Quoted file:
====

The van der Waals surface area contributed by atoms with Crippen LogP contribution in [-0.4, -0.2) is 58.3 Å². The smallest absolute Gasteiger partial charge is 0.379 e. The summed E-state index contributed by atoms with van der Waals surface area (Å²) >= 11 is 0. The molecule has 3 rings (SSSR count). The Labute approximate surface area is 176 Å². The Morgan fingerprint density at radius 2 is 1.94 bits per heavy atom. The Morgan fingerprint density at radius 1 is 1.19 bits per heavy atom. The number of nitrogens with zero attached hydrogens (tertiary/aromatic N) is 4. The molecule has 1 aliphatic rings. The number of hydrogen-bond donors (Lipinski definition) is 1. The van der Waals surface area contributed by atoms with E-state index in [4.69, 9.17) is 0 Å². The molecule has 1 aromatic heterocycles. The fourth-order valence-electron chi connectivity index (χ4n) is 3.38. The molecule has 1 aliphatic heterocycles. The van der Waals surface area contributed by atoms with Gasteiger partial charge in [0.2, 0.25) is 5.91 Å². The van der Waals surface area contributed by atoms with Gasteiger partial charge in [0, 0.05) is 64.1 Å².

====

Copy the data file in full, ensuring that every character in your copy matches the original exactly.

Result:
The van der Waals surface area contributed by atoms with Crippen LogP contribution in [-0.4, -0.2) is 58.3 Å². The smallest absolute Gasteiger partial charge is 0.379 e. The summed E-state index contributed by atoms with van der Waals surface area (Å²) >= 11 is 0. The molecule has 3 rings (SSSR count). The Labute approximate surface area is 176 Å². The Morgan fingerprint density at radius 2 is 1.94 bits per heavy atom. The Morgan fingerprint density at radius 1 is 1.19 bits per heavy atom. The number of nitrogens with zero attached hydrogens (tertiary/aromatic N) is 4. The molecule has 1 aliphatic rings. The number of hydrogen-bond donors (Lipinski definition) is 1. The van der Waals surface area contributed by atoms with E-state index in [4.69, 9.17) is 0 Å². The molecule has 1 aromatic heterocycles. The fourth-order valence-electron chi connectivity index (χ4n) is 3.38. The molecule has 1 aliphatic heterocycles. The van der Waals surface area contributed by atoms with Gasteiger partial charge in [0.2, 0.25) is 5.91 Å². The van der Waals surface area contributed by atoms with Gasteiger partial charge in [0, 0.05) is 64.1 Å².